U.S. Military Branches Block Access to TikTok App

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Neil Vigdor

c.2020 The New York Times Company

 

The warning from the Pentagon was unequivocal: Military personnel should delete TikTok from all smartphones.

Now, a number of U.S. military branches are heeding that advice, issued last month by the Defense Department, and have banned the popular Chinese-owned social media app on government-issued smartphones.

Some have even strongly discouraged members of the armed forces from keeping TikTok on their personal electronic devices.

The vigilance coincides with heightened scrutiny of the short-form video-sharing platform by Congress and a national security review of TikTok, which is among the top downloaded smartphone apps worldwide.

“Marine Corps Forces Cyberspace Command has blocked TikTok from government-issued mobile devices,” Capt. Christopher Harrison, a U.S. Marine Corps spokesman, said Friday in an email. “This decision is consistent with our efforts to proactively address existing and emerging threats as we secure and defend our network. This block only applies to government-issued mobile devices.”

In a Dec. 16 message to the various military branches, the Pentagon said there was a “potential risk associated with using the TikTok app,” and it advised employees to take several precautions to safeguard their personal information. It said the easiest solution to prevent “unwanted actors” from getting access to that information was to remove the app.

“Doing so will not prevent already potentially compromised information from propagating, but it could keep additional information from being collected,” the Pentagon’s message said.

The U.S. Army banned TikTok from military-issued smartphones in response to last month’s warning, Lt. Col. Robin Ochoa, an Army spokeswoman, said Friday in an email.

“Those who have a government issued device are requested to remove the application,” she said.

Josh Gartner, a spokesman for ByteDance, the Chinese parent company of TikTok, declined to comment about the Pentagon warning and the response of several military branches.

This was not the first time that the Defense Department had been compelled to urge members of the military to remove a popular app from their phones.

In 2016, the Defense Department banned Pokémon Go, the augmented-reality game, from military smartphones. But in that case, military officials cited concerns over productivity and the potential distraction hazards of pursuing the virtual Pokémon while driving or walking. The Canadian military also grappled with Pokémon Go.

The concerns over TikTok center on cybersecurity and spying by the Chinese government.

In a November blog post on TikTok’s website, the general manager of TikTok US, Vanessa Pappas, wrote that data security was a priority and that the company wanted to be as transparent as possible for stakeholders in the U.S.

The blog post came as the U.S. government opened a national security review of a Chinese company’s acquisition of the American company that became TikTok.

“As we have said before, and recently confirmed through an independent security audit, we store all U.S. user data in the United States, with backup redundancy in Singapore,” Pappas wrote. “TikTok’s data centers are located entirely outside of China.”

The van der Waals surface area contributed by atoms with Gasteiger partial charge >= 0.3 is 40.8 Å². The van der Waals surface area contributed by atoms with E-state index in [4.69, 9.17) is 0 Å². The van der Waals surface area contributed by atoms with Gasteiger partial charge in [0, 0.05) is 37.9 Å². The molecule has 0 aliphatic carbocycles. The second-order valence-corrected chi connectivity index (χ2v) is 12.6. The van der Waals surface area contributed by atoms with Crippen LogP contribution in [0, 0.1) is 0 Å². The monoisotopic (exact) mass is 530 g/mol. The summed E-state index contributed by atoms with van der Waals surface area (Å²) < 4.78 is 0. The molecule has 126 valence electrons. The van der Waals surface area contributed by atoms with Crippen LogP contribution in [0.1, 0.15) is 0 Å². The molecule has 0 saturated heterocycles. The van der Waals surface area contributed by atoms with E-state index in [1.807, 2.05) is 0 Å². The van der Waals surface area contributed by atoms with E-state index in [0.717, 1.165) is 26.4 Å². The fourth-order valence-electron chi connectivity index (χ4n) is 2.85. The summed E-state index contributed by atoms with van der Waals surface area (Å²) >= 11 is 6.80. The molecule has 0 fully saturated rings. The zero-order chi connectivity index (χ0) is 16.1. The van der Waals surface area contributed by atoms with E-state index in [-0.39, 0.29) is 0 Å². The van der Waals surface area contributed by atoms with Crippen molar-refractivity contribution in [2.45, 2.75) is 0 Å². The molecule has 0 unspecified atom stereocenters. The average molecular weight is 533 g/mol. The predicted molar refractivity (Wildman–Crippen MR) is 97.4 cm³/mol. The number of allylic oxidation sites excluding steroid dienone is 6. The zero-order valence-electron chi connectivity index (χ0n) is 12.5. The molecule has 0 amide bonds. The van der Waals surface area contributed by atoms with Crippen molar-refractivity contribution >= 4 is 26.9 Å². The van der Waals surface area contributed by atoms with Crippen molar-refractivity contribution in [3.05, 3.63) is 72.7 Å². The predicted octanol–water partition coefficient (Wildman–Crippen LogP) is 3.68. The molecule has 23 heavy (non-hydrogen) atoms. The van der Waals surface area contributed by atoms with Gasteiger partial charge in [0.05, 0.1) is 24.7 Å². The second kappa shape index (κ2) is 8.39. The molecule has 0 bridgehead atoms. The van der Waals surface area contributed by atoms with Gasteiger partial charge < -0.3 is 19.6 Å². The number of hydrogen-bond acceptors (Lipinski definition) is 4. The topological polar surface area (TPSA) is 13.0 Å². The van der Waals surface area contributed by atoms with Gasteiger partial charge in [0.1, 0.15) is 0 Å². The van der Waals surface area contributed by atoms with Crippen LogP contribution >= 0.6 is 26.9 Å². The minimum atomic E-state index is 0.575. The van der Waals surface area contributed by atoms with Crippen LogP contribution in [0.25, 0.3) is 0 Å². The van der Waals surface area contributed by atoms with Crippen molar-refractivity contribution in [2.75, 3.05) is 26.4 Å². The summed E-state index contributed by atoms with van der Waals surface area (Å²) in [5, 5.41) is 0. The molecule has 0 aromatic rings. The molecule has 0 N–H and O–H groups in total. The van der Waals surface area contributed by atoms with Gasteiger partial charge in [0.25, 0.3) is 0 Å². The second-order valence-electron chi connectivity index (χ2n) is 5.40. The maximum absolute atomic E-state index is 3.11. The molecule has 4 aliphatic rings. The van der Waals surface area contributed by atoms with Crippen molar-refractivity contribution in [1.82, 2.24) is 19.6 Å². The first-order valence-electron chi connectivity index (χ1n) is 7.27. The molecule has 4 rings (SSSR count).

In October, Sens. Chuck Schumer, D-N.Y., and Tom Cotton, R-Ark., sent a letter to the acting director of national intelligence, Joseph Maguire, calling for an assessment of national security risks posed by TikTok and other China-based content platforms.

The senators said Chinese companies must comply with a “vague patchwork” of intelligence, national security and cybersecurity laws that have no mechanism for appealing decisions of the Chinese communist government.

“Questions have also been raised regarding the potential for censorship or manipulation of certain content,” the senators’ letter said.

“TikTok reportedly censors materials deemed politically sensitive to the Chinese Communist Party, including content related to the recent Hong Kong protests, as well as references to Tiananmen Square, Tibetan and Taiwanese independence, and the treatment of Uighurs. The platform is also a potential target of foreign influence campaigns like those carried out during the 2016 election on U.S.-based social media platforms.”

Members of the U.S. Air Force are not allowed to install unauthorized apps on their military-issued phones, an Air Force spokeswoman said Friday in an email. The spokeswoman did not specify whether TikTok was one of those applications and did not immediately respond to a follow-up inquiry.

“The threats posed by social media are not unique to TikTok (though they may certainly be greater on that platform), and DoD personnel must be cautious when making any public or social media post,” the Air Force spokeswoman said. “All DoD personnel take annual cyber-awareness training that covers the threats that social media can pose, as well as annual operations security training that covers the broader issue of safeguarding information.”

Chief Warrant Officer Barry Lane, a U.S. Coast Guard spokesman, said in an email Friday, “TikTok is not an application currently used on any official Coast Guard device.”

He said Coast Guard members go through security and cyberawareness training ever year.

“This training includes best practices to safeguard sensitive and personal information on social media platforms,” he said.

The U.S. Navy did not immediately respond to requests for comment.